One-light studio portrait

The other day I was trying out some lighting setups to try to delve deeper into how the light alters the mood of a portrait.  

Today’s self-portrait is the one below.

Notice how the light is coming from camera right angled down but we can still see details on the other side of the face. This is done by using a large white circular reflector on camera left. By placing the reflector closer or further from the subject you can control the amount of light that is bounced back on the subject. This is the bts shot of the setup. 

So there you go, enjoy yourselves and keep pressing that shutter!

From daylight to evening with the help of one speedlight and controlling the aperture

For this portrait I wanted to mix it up a bit and completely change the mood of the scene. 

The setting was midday and the sun was out and through the tall windows the light was pouring in. I wanted to transform that bright light into a calm evening setting. 

So how do you manage to change daylight to evening light? Well you play around with your shutter speed and aperture. By stopping down and capturing the tone you want you can transform this bts shot:

Into something like this using a single speedlight and a suitable softbox. 

As you can see the ambient light was fairly strong so I needed to close down my aperture to get a darker scene and at the same time up my speedlight to get a nice exposure on me the subject. 

Here’s a black and white version of another shot using the same technique. 

So there you go, enjoy yourselves and keep pressing that shutter!

Product photography Efva Attling necklace with BTS shots

This time out I wanted to create an image that portrayed the beauty of an Efva Attling necklace in a sophisticated and elegant way. 

This is the final result:

So how did I go about it? Read on to find out! 

I wanted a nice matte black background and I wanted a very focused beam on light on the necklace and some light behind the box to give a more sense of depth to the shot. 

The bts shot and setup I as follows 

A Nissan DI700 speedlight on camera left held close and so as to give a rectangular focused beam infront and behind the box.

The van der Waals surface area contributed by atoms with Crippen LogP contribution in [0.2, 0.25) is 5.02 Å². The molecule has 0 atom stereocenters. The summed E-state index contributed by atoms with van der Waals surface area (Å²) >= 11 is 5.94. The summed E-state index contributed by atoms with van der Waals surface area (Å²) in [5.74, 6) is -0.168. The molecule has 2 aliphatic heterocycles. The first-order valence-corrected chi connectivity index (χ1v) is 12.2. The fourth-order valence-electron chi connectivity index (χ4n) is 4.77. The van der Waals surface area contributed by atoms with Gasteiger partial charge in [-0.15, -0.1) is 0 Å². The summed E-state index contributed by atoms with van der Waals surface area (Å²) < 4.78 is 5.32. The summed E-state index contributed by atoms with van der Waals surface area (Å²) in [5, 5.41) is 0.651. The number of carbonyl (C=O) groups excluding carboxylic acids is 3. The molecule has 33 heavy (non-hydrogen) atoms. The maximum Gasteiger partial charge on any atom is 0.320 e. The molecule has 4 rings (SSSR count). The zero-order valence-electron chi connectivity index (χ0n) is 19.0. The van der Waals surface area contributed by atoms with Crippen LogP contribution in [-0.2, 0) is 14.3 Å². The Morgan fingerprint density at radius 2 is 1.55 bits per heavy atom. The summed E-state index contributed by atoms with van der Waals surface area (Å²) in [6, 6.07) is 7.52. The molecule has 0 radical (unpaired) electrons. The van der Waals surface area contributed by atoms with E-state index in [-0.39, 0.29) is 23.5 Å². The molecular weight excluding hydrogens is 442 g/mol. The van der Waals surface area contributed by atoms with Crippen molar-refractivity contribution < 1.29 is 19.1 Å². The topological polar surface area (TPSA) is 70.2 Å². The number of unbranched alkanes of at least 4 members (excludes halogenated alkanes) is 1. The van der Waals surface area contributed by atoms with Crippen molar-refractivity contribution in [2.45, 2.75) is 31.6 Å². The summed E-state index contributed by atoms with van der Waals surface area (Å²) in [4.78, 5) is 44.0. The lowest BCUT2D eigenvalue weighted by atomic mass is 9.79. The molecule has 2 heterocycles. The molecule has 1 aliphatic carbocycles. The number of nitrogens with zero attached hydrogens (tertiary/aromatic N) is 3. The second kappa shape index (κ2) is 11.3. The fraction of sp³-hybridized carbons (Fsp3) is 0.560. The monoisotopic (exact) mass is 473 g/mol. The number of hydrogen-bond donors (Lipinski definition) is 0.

I also used a white piece of paper to fill in some shadows on camera right to get the right look I was after. 

Camera was on a sturdy Benro tripod and set to self timer so that I could adjust the speedlight and white fill paper accordingly. 

So there you go, enjoy yourselves and keep pressing that shutter!

How to shoot your own headshot

First try to come up with a concept that suits your intended use of the headshot. 

For this shot, my concept was to have a nice transition of light to shadow but still maintaining detail in those shadow areas. The aim is to have a degree of drama to make it more interesting for the viewer.  

I believe in the power of the eyes in every portrait or headshot I take. The eyes portray emotions and should be lit in a way as to emphasize that emotion. 

This is the resulting image

So how did I set it up?

I used two lightstands, a Godox 60x60cm softbox with a Nissin DI700 speedlight a sturdy Benro tripod and my Canon 70-200 L 4. This lens is perfect for studio portrait work and produces great color and contrast. The telephoto effect is also very flattering for the subject as opposed to a wide angle that distorts the subject’s features. 

I set up my 60D on the tripod, set up a light stand where I was supposed to stand and raised the stand to my eye level. I could then manually focus on the top of the light stand and know my focus was spot on. 

I tested my exposure and settled on a setting that best matched my vision. Now I needed an extra punch with my softbox. I set that up with two diffusion materials to get as soft light as possible. I set the softbox just out of frame, did some test shots until I found the right power setting and then just turned on the 10sec timer and stood right where I had prefocused and fired away. 

So there you go, enjoy yourselves and keep pressing that shutter!